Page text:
I don’t have to tell you that Mr. Babadook will appear as a genuine presence of horror film proportions, and that a goodly number of shrieks will escape you before the battle between good and evil is over. But who actually wins that battle? I found the ending fully satisfying, but I can see why some may be disappointed. I think, after seeing this film and the underrated Triangle, that Australian and British horror tend to favor demons that are of psychological, as opposed to purely supernatural, origin, which may explain why those films end ambiguously. But whether the scare givers are Aliens (Dark Skies) or ghosts (Mama), American taste runs more to simpler explanations, resulting in evil that is comfortably external. Which is why, of course, we know that when they are dead, they will never, but NEVER, come back (wait for laughter).

I just want to mention that Essie Davis – because she is so good in this – runs the risk of becoming a horror queen, which may limit her career choices. I wish her many good roles, but richer ones too.

Review: “Under The Skin”

April 15, 2014

Would you pay to see a film that was called an allegory about the sexual repression of women in a male-dominated culture? I wouldn’t. But if, instead, you were shown a near naked Scarlett Johansson as an alien creature luring men to death during sex, you just might. Welcome to a growing genre I will call “Feminist Sci-Fi”. This flawed but bracingly original example, directed by Jonathan Glazer, is probably the first near masterpiece in the category.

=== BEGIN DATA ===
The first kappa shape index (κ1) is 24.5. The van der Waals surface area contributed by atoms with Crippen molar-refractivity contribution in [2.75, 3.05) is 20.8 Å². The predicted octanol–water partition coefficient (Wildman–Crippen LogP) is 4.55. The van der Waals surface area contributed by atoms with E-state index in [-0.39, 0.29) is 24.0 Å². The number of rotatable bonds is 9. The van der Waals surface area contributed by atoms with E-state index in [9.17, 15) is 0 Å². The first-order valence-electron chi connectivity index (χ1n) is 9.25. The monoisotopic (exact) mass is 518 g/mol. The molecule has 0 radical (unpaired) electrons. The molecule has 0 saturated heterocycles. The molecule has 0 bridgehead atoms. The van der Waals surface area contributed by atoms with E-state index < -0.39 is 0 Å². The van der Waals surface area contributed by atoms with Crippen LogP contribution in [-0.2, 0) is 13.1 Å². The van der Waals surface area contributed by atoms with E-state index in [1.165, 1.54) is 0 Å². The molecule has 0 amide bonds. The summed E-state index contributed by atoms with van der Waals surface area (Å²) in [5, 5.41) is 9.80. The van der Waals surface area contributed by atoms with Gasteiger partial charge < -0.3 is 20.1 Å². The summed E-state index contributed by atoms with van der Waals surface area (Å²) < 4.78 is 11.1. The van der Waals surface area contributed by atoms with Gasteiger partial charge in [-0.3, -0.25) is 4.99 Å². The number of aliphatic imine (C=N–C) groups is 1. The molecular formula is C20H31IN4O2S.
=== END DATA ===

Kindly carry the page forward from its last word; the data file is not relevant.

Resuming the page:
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Scarlett Johansson in Under the Skin.

A long wordless opening suggests an alien landing on earth. We first see her being given the clothing of a dead woman by a man who rides a motorcycle. Whether he is her helper, or her alien leader, is never explained. Looking like a tart, she drives her car aimlessly about Scotland, picking up men who see the promise of fast, zipless sex. Once indoors, she disrobes slowly, seductively, and the men do likewise. Suddenly, without even a touch between them, the men disappear into blackness. This startling image is the most disturbing in the film. The pattern is broken when she picks up a man with a deformed face. They talk in the car, in the only sustained dialogue in the film. They touch and something – empathy? – stirs within her. This mysterious feeling disrupts her mission, and she lets him escape. The “creature” is thus shown to have human vulnerability. Soon, once a man treats her with simple kindness, without carnal overture, she is drawn to him, and they have intercourse. Startled and confused, she sits bolt upright in bed, grabbing a lamp to examine her own genitals. This new awareness in her sets up the film’s violent conclusion. She now feels that her sexuality is real, and is something she must protect. For the first time, she resists a man, and her human cover is torn in the struggle. The man, suddenly terrified, reacts to the woman’s true sexual nature as if she is an invading alien that must be destroyed. Hazard shows confidence in telling the story almost entirely with gesture and wordless action. There is little dialogue, with much in an impenetrable Scottish dialect. The pace is often agonizingly slow, with an overuse of static shots held for no apparent reason. Johansson’s impassive face is the main narrative device, which is both the film’s strength and its weakness. She is shown watching everything around her, without emotion. Of course, this would be what an alien does; but, with no recurrence of these images later in the film, you suspect it’s just padding. The score, by Mica Levi, is the single best element in the film; a constant, droning fury. At times, it seems the film is edited to the music, instead of the other way round. In a brunette wig, Johansson holds you with her dark, solemn beauty until the film’s provocative climax.